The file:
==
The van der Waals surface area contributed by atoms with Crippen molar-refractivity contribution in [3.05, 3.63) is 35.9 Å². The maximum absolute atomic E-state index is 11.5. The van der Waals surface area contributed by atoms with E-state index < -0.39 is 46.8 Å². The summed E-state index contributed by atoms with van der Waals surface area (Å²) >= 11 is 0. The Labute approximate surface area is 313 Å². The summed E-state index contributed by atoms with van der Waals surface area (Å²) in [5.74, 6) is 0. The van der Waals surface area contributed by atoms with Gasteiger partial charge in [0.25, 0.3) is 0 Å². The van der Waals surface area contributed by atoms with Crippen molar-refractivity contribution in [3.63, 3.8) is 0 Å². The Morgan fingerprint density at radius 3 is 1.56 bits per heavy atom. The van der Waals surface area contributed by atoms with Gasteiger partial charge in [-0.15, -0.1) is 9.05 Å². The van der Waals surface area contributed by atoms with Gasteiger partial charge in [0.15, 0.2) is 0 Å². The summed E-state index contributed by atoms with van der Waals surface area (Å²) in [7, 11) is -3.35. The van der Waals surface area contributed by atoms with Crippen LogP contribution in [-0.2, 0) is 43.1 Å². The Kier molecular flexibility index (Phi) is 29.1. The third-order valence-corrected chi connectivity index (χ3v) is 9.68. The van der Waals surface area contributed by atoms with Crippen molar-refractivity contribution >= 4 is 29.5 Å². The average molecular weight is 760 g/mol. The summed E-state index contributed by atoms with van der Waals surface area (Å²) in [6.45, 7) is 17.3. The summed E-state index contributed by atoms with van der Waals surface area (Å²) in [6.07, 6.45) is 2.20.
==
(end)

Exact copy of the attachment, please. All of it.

The van der Waals surface area contributed by atoms with Crippen molar-refractivity contribution in [3.05, 3.63) is 35.9 Å². The maximum absolute atomic E-state index is 11.5. The van der Waals surface area contributed by atoms with E-state index < -0.39 is 46.8 Å². The summed E-state index contributed by atoms with van der Waals surface area (Å²) >= 11 is 0. The Labute approximate surface area is 313 Å². The summed E-state index contributed by atoms with van der Waals surface area (Å²) in [5.74, 6) is 0. The van der Waals surface area contributed by atoms with Gasteiger partial charge in [0.25, 0.3) is 0 Å². The van der Waals surface area contributed by atoms with Crippen molar-refractivity contribution in [3.63, 3.8) is 0 Å². The Morgan fingerprint density at radius 3 is 1.56 bits per heavy atom. The van der Waals surface area contributed by atoms with Gasteiger partial charge in [-0.15, -0.1) is 9.05 Å². The van der Waals surface area contributed by atoms with Gasteiger partial charge in [0.15, 0.2) is 0 Å². The summed E-state index contributed by atoms with van der Waals surface area (Å²) in [7, 11) is -3.35. The van der Waals surface area contributed by atoms with Crippen LogP contribution in [-0.2, 0) is 43.1 Å². The Kier molecular flexibility index (Phi) is 29.1. The third-order valence-corrected chi connectivity index (χ3v) is 9.68. The van der Waals surface area contributed by atoms with Crippen molar-refractivity contribution >= 4 is 29.5 Å². The average molecular weight is 760 g/mol. The summed E-state index contributed by atoms with van der Waals surface area (Å²) in [6.45, 7) is 17.3. The summed E-state index contributed by atoms with van der Waals surface area (Å²) in [6.07, 6.45) is 2.20.